• Research: Before you place a bet do your home work. You may find a spike in the share price or the gods may look favourably upon you from time-to-time. But for long term success do you research and understand completely what you are doing before departing with your cash.
    • You will lose: Everyone loses occasionally, learn from these loses and alter your strategy and decision making process so you won’t make these mistakes again. Consider using stop loses to help you minimise your exposure. Decided upon your maximum exposure before placing the trade, during the heat of the moment you may find that you get carried away with watching the market tick away in the wrong direction.
    • Familiarity: Don’t try betting with stock you know nothing about, stick with markets you know and understand. It does get boring placing bets upon the same old stock but the goal is to make profit. When you have some knowledge of the markets only then should you move on.
    • Keep some back: When you make some profit, consider withdrawing your initial capital to allow you to continue to spread bet even if you have a bad spell – Don’t get disheartened and get back on that horse.

    One other thing I feel I need to mention. Within this spread betting guide, I tend to concentrate on the FTSE100 to 350 and also the US markets. Now before you start worrying. It makes no difference where you live what trades you make, whether they are FTSE, DJIA, and NIKKEI. They are all just trades, it doesn’t matter which sector, indices or share you or I concentrate on. Therefore you will notice within this course I will be looking at the FTSE, however, I do make frequent visits into the S&P500 and the NIKKEI. Basically, don’t be alarmed if I keep focusing on the FTSE100 to S&P500. I try and keep an eye on as much as possible, but it makes sense to spot trends in the FTSE or S&P as these are the ones I know the most about.

    The other advantage on individual share prices is that there is more information available to you than would be on any other trade. Simple when you think about it. As all the others are either Indices (a massive collective of companies), Sectors (companies within a particular industry grouped together), or commodities (Gold, wheat, sugar etc.) and so on.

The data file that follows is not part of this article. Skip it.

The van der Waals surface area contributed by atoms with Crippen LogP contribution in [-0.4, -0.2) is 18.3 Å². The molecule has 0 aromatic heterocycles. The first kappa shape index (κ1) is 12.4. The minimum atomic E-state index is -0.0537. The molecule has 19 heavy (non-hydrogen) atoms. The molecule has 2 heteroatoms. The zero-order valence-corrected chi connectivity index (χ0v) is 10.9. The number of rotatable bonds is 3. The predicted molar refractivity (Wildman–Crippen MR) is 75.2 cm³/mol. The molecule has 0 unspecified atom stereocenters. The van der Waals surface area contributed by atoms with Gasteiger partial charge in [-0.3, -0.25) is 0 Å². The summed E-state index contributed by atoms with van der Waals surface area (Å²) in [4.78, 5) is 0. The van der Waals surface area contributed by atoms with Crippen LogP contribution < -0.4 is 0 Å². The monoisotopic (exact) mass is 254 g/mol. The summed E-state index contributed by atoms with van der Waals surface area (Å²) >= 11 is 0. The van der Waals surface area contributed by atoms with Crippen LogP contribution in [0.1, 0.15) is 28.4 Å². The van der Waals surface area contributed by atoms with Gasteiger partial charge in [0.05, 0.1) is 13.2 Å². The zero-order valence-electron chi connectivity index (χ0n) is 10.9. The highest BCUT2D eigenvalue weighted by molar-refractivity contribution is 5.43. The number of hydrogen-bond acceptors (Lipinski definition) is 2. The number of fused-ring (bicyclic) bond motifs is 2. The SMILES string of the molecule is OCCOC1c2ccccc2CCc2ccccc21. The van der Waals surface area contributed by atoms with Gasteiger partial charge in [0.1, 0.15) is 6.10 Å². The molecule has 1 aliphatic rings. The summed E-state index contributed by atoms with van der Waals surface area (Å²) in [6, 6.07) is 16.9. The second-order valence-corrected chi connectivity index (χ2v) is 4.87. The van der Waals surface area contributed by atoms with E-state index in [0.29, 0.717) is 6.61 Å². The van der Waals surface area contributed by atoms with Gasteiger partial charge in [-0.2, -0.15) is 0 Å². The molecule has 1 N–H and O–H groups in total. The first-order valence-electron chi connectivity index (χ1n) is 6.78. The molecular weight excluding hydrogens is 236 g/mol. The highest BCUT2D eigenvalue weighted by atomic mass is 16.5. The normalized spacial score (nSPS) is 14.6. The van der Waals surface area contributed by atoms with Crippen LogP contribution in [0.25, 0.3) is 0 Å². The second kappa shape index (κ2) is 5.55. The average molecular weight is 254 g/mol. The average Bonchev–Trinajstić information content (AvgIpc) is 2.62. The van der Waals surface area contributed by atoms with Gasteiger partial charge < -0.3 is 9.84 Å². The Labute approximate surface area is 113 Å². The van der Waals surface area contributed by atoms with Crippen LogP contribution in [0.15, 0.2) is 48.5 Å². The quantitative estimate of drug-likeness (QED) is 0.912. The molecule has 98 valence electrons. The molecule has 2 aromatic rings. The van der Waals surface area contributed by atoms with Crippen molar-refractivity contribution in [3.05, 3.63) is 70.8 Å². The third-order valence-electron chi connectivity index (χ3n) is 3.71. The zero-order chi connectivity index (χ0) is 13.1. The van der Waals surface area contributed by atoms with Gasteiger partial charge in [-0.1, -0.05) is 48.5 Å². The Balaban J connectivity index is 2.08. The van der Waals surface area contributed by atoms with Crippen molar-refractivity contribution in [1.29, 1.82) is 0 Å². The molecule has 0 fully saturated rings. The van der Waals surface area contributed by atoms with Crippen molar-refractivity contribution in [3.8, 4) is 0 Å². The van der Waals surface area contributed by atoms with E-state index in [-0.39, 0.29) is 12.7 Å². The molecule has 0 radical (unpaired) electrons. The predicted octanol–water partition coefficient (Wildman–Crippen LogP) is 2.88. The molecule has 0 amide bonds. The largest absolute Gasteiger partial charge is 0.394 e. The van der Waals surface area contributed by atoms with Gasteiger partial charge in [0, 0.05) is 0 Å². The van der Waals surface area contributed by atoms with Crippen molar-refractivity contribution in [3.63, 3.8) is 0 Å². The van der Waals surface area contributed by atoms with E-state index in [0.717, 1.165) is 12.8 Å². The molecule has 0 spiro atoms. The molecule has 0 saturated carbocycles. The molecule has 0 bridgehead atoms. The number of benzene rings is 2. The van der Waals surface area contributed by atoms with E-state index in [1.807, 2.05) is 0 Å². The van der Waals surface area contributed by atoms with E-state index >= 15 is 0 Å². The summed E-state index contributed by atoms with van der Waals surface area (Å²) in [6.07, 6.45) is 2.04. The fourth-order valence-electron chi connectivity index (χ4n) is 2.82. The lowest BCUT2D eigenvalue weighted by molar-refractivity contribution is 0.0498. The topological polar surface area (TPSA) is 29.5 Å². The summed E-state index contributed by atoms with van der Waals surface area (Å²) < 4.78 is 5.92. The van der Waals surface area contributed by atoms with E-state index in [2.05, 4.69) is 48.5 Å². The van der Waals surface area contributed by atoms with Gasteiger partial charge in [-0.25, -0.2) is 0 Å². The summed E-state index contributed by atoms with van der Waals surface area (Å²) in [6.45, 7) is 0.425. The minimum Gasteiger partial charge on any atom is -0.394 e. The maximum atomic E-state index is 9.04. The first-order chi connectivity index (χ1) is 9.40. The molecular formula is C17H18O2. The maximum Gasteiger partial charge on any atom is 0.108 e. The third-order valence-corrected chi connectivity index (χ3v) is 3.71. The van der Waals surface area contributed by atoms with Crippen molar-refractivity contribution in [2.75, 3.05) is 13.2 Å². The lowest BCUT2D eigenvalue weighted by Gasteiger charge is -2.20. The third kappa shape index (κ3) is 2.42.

When trading shares make sure you have done your research. Remember, if the news has been out for any length of time, the share price will most likely have adjusted. Many firms offer you a list of when companies are announcing profits, have scheduled press releases and other items that can have a drastic impact on their prices. Get your bets on before these announcements and research other sectors that will influence the company’s profits. A great example is that Britvic shares plummeted after the announced their profits had been slashed due to rising sugar prices.

    Granted, our main concern is with Technical Analysis, therefore we rely mostly on data supplied in chart form. It is always nice to look at the company’s financial data, their profits and maybe even some of their products on the company’s own website. Plus, companies create news from press releases etc. Whereas Indices only make news if they reach a high or low and the same goes for sectors, as these are parts of an Index. Commodities make news only when there is price rises in Oil, gold etc. There are charts obviously but little news.

    You have to remember and it is quite easy to forget, that commodities and Indices are traded as Futures contracts, not real Futures contracts but based on in terms of pricing and contract periods. So these are based heavily on greed and psychology – traders constantly second guessing where that market is going to go. If one company goes belly up in the FTSE, it won’t have a massive effect on the overall Index. This greed and fear is what fuels the Index Future and that is why they are so volatile and fluctuate a great deal. Shares on the other hand tend not to fluctuate as wildly and it’s easier to trade, in my opinion, using technical analysis, there is a reassurance that the share will gently follow the trend in the chart. Unlike an index, which tends to swing more and therefore there is greater risk of getting “Stopped Out”. All in all, I prefer individual shares to trade, for their ease in finding information, their relative stability in following a trend and the fact that I can easily get a gut feeling about the company, based upon what we have already surmised.

    If you choose to bet £10 a point, this represents the same market exposure as buying 1000 shares in the company. £1 / point = 100 shares, £10 / point = 1000 shares, £100 / point = 10000 shares and so on…

    Therefore trading in singular shares has become one of the most common products within financial spread betting, because of the ease in gathering information, the ability to quickly gauge how that share is performing and simply because that most of us are familiar with the companies quoted, as they are house hold names.